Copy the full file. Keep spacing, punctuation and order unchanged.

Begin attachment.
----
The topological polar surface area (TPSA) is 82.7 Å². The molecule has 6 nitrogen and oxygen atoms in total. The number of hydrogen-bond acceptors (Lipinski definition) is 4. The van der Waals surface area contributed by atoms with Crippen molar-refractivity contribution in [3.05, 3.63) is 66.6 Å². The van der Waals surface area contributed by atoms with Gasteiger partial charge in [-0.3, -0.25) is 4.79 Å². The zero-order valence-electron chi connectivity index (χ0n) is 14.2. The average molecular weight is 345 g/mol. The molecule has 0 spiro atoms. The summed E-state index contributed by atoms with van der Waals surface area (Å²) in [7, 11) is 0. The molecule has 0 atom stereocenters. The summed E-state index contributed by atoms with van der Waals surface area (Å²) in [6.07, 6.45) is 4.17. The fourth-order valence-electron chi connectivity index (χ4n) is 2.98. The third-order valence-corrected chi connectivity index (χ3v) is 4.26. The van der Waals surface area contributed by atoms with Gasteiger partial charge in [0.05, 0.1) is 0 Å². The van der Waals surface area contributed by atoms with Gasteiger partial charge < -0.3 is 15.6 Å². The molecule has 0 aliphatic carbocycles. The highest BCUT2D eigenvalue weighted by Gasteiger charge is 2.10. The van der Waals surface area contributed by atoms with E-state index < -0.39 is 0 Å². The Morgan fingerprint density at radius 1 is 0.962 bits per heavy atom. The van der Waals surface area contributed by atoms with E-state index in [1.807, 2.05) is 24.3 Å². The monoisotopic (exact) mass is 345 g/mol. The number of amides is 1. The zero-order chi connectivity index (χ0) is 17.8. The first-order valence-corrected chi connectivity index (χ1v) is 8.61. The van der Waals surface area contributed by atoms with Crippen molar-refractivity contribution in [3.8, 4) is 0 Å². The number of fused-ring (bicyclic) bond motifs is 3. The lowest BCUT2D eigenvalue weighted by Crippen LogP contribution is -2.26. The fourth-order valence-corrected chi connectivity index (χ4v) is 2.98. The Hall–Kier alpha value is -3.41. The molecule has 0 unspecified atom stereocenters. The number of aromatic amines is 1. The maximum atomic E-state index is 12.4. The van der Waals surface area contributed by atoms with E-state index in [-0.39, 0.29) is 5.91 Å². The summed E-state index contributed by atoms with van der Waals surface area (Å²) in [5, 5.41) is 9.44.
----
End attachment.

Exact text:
The topological polar surface area (TPSA) is 82.7 Å². The molecule has 6 nitrogen and oxygen atoms in total. The number of hydrogen-bond acceptors (Lipinski definition) is 4. The van der Waals surface area contributed by atoms with Crippen molar-refractivity contribution in [3.05, 3.63) is 66.6 Å². The van der Waals surface area contributed by atoms with Gasteiger partial charge in [-0.3, -0.25) is 4.79 Å². The zero-order valence-electron chi connectivity index (χ0n) is 14.2. The average molecular weight is 345 g/mol. The molecule has 0 spiro atoms. The summed E-state index contributed by atoms with van der Waals surface area (Å²) in [7, 11) is 0. The molecule has 0 atom stereocenters. The summed E-state index contributed by atoms with van der Waals surface area (Å²) in [6.07, 6.45) is 4.17. The fourth-order valence-electron chi connectivity index (χ4n) is 2.98. The third-order valence-corrected chi connectivity index (χ3v) is 4.26. The van der Waals surface area contributed by atoms with Gasteiger partial charge in [0.05, 0.1) is 0 Å². The van der Waals surface area contributed by atoms with Gasteiger partial charge < -0.3 is 15.6 Å². The molecule has 0 aliphatic carbocycles. The highest BCUT2D eigenvalue weighted by Gasteiger charge is 2.10. The van der Waals surface area contributed by atoms with E-state index < -0.39 is 0 Å². The Morgan fingerprint density at radius 1 is 0.962 bits per heavy atom. The van der Waals surface area contributed by atoms with E-state index in [1.807, 2.05) is 24.3 Å². The monoisotopic (exact) mass is 345 g/mol. The number of amides is 1. The zero-order chi connectivity index (χ0) is 17.8. The first-order valence-corrected chi connectivity index (χ1v) is 8.61. The van der Waals surface area contributed by atoms with Crippen molar-refractivity contribution in [3.8, 4) is 0 Å². The number of fused-ring (bicyclic) bond motifs is 3. The lowest BCUT2D eigenvalue weighted by Crippen LogP contribution is -2.26. The fourth-order valence-corrected chi connectivity index (χ4v) is 2.98. The Hall–Kier alpha value is -3.41. The molecule has 0 unspecified atom stereocenters. The number of aromatic amines is 1. The maximum atomic E-state index is 12.4. The van der Waals surface area contributed by atoms with E-state index in [-0.39, 0.29) is 5.91 Å². The summed E-state index contributed by atoms with van der Waals surface area (Å²) in [5, 5.41) is 9.44.